4.EU financial engagement:
The EU supports human rights projects and contributes to awareness raising. Since 2014, the EU funds SECOPA (Security cooperation in Panama), a major project which aims to strengthen the security and justice sectors.
On violence prevention, SECOPA funded the first study on school violence, identifying risk factors and improving, based on empirical evidence, prevention actions in schools. Through the ‘Together for a Community without Violence’ initiative, 36 schools in four municipalities - Panamá, San Miguelito, Colón and David-Chiriquí - received support, benefiting students, teachers and parents. More than 4500 students, 95 teachers and 53 psycho-pedagogical cabinet specialists have been trained in mediation and leadership. Moreover, a protocol, which is now compulsory for use in all the country's schools for the protection and the detection of minors in risk within the educational system, has been developed. A primary prevention model was developed for children, which benefited nearly 3000 children in different districts. On May 9 2019, on the occasion of Europe Day, the Head of the EU Delegation and EU Member States Ambassadors inaugurated two prevention centres for children and teenagers in the districts of Belisario Porras and Pedregal. In November 2019, the Head of the EU Delegation inaugurated together with the Director for citizens security of the Minister of Security and the deputy director of National Police, a football pitch and a children playground in San Miguelito.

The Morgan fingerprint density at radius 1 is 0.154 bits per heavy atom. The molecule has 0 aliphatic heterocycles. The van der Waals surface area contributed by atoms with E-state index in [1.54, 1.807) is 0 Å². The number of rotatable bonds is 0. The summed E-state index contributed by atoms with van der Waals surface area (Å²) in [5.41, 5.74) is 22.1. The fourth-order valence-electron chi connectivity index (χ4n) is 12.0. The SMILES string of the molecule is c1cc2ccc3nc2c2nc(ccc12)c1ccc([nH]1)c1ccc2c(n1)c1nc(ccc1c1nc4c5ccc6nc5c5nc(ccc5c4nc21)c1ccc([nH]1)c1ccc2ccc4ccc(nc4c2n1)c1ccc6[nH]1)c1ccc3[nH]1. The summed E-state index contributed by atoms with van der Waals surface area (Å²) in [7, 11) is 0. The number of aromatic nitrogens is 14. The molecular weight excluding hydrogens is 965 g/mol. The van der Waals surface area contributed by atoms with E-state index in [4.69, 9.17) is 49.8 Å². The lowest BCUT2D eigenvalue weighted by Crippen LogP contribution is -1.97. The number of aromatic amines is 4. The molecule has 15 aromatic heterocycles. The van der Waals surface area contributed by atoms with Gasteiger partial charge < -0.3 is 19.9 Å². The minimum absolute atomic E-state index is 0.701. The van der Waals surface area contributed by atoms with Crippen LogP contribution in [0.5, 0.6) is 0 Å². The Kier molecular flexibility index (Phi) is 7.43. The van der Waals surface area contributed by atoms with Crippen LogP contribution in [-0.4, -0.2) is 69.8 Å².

On the fight against gender-based violence, thanks to resources from the SECOPA security cooperation project, the National Women's Institute centres in Colón, Panama and San Miguelito (CINAMU) have been remodelled, equipped, provided with protocols and information systems and have had their staff trained to provide effective psychological, legal and social assistance to women victims of gender-based violence. Between 2015 and 2019, 735 women have been treated in Colón, 1602 in Panama and 837 in San Miguelito. Besides SECOPA, the EU delegation has been working with the Institute for Women (INAMU) to promote gender equality and supported the organisation of the Women´s forum in March 2019.
Concerning the prison system, SECOPA has consolidated the model of comprehensive intervention for teenagers in conflict with the law and has trained custodians and technical staff in issues related to this new model and the treatment of drug dependency.
5. Multilateral context:
Panama is signatory to most international agreements on human rights. However, Panama has not yet been ratified several International Labour Organisation Conventions, the last one being the Violence and Harassment Convention adopted in June 2019.